Matthew Heintzelman received his Ph.D. in 2000. His is curator of the Austria/Germany Study Center and Cataloguer of Rare Books at the Bush Center at St. John’s University in Collegeville, Minnesota.

Hillary Hope Herzog (Ph.D. 2001) is Associate Professor of German Studies at the University of Kentucky. Her book, "Vienna is Different:" Jewish Writers in Austria from the Fin de Siecle to the Present, appeared with Berghahn Books in 2011. She is currently co-editor of the Journal of Austrian Studies. 

Todd Herzog (Ph.D. 2001) is Associate Professor of German and Head of the Department of German Studies at the University of Cincinnati. He is co-editor (along with Sander Gilman) of A New Germany in a New Europe (Routledge, 2001) and the volume Jewish Identity and Jewish Writing in Germany and Austria Today (along with Hillary Hope Herzog and Benjamin Lapp). He has written articles on the image of America in recent German-Jewish literature, theories of biological and cultural hybridity, the role of film in criminal investigation and the modernist case history. His book entitled Crime Stories: Criminal and Society in Weimar Germany was published in 2007. He is currently co-editor of the Journal of Austrian Studies. In 2012, he was inducted into the Academy of Fellows for Teaching and Learning. 

Joela M. Jacobs (Ph.D. 2014) is currently Assistant Professor of German at the University of Arizona, after being the first to hold a postdoctoral position as Humanities Teaching Scholar at the University of Chicago.

John M. Jeep earned his PhD in 1990 under the direction of Professors Jaffe and Northcott. He is Professor of German Studies at Miami University. His research includes medieval German rhetoric, Old and Middle High German, women's studies, legal rhetoric, and especially alliterating word-pairs in the early stages of German. He edited Medieval Germany: An Encyclopedia (2001). Jeep has directed the German Studies Program, the Linguistics Program, and was Associate Director of Liberal Education. Jeep served a three-year term as President of the National German Honorary (in higher education) Delta Phi Alpha. He is also a Distinguished Field Bibliographer for the Modern Language Association International Bibliography, where he indexes work in German literature, Medieval German, German linguistics, Linguistics, etc. He has directed Miami University's Intensive German Summer Program fifteen times since 1993. He also co-chairs Miami's University Summer Reading Program.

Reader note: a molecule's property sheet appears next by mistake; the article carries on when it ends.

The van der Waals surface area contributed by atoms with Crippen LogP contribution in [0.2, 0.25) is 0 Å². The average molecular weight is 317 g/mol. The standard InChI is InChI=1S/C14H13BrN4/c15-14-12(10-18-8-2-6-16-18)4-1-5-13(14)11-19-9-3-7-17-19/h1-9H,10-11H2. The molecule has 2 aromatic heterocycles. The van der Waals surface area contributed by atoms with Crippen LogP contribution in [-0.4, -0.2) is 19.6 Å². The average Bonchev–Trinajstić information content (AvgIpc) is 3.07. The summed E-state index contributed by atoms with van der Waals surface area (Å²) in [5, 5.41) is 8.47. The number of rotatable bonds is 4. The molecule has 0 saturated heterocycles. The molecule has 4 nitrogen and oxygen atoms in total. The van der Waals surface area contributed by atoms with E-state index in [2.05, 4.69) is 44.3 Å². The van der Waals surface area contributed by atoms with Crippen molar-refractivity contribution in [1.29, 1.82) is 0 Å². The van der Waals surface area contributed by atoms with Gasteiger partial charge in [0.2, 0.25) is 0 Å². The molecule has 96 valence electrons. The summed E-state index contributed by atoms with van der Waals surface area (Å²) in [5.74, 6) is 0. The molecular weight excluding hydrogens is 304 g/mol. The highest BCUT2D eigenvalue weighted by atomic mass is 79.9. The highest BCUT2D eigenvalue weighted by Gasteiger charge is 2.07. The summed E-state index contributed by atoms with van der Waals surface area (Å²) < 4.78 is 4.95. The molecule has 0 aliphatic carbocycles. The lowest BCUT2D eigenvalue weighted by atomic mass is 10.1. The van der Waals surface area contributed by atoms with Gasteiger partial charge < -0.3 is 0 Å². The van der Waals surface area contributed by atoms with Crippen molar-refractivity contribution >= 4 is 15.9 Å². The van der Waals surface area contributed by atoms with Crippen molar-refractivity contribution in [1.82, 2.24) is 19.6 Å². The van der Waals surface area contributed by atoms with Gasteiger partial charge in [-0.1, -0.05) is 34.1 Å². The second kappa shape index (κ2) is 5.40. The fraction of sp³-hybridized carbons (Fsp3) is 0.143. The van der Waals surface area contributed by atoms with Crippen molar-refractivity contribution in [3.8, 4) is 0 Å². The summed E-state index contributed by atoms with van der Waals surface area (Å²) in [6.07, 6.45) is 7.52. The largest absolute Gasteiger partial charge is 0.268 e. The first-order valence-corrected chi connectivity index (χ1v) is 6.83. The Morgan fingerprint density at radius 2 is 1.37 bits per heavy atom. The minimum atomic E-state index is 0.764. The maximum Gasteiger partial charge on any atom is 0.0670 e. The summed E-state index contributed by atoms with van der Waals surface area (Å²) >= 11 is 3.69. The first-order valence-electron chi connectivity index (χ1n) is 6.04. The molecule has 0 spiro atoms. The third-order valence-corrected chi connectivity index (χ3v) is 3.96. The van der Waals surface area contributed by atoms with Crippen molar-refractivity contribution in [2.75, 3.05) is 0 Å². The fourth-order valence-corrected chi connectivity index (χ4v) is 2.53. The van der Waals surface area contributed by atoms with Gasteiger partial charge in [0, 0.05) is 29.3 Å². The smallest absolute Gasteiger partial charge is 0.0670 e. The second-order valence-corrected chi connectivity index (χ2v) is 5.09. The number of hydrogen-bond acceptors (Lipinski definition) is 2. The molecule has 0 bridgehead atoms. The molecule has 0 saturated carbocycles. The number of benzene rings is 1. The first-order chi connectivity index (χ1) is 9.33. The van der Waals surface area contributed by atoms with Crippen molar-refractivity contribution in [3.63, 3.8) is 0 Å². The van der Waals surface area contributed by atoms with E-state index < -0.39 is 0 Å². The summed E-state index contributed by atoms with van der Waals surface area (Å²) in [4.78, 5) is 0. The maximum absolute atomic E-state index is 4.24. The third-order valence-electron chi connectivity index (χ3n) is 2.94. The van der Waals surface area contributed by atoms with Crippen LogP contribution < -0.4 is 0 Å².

Marcus Lampert received his Ph.D. in December 2015 and is currently a Humanities Teaching Scholar at the Chicago Center for Teaching.

Joel Lande received his Ph.D. in October 2010. After being a Cone-Haarlow-Cotsen Fellow in the Society of Fellows at Princeton University, he joined the German department at Princeton as Assistant Professor in 2014.

After completing her dissertation "The Aesthetics of Sacrifice" in December 2008, Kym Lanzetta taught courses on vampire literature, Germanic epics and fairy tales, Berlin in the 20th century, and Vergangenheitsbewältigung at various Chicago institutions including the Newberry Library and the University of Illinois at Chicago. She currently lives in Portland, Oregon and works as a translator and researcher.